Ecosystem services such as clean water from forests are free, but now their value is being recognized. Entrepreneurs are developing markets for these services and providing incentives for conservation.
Most claims of environmental good from recycling are myths. Recycling often uses more resources than it saves.
Water rights have evolved in recent years as parties express desires to sell, lease, or give water for environmental or recreational purposes.
In this policy series, Alison Berry continues her work on the quality of forests that result under different management schemes. She contrasts side-by-side forests in Montana. One is operated by the United States Forest Service under the watchful eye of Congress. The other is run by Indian tribes...
Marine life can become an asset to be nourished over time, not consumed in a wasteful race. Deacon draws on a large literature on the subject, but focuses on a novel management experiment in Alaska and one developing off along the California coast.
This paper summarizes the state of the academic literature on the implications of environmental justice.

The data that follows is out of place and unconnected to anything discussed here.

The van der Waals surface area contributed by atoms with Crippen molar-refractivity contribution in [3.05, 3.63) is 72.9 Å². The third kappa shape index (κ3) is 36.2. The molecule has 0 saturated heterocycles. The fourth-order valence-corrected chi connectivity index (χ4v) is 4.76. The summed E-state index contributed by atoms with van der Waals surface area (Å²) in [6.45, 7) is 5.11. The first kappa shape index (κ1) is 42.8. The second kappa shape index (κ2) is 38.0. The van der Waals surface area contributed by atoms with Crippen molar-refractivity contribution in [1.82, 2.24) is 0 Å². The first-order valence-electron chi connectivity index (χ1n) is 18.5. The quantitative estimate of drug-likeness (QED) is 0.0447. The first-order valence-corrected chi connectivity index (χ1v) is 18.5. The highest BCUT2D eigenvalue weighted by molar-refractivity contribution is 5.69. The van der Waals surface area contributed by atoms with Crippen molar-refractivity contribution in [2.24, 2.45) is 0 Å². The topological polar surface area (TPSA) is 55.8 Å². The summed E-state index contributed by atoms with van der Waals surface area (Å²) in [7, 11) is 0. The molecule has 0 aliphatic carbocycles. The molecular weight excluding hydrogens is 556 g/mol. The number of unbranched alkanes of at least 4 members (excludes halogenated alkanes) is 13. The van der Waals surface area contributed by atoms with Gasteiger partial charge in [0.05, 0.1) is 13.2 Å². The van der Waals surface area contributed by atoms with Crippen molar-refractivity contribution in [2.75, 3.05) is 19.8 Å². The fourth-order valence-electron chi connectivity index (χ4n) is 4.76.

Robert K. Fleck, F. Andrew Hanssen
Environmentalists, politicians, and scholars express concern about a "race to the bottom" in environmental policy. Yet economic theory indicates that a race to the bottom in environmental policy is highly unlikely, and there is little evidence that such races have, in fact, occurred.
The public trust doctrine is a little-known bit of legal history that is now touted as an ancient rule of law that allows governments to control property long presumed to be privately owned.
Terry Anderson, Laura Huggins
In the past, the economy of the western United States depended on converting natural resources into lumber, metals, and hydroelectricity. More recently, the relationship to natural resources has moved from extraction toward protection. But this shift has led to acrimony and gridlock.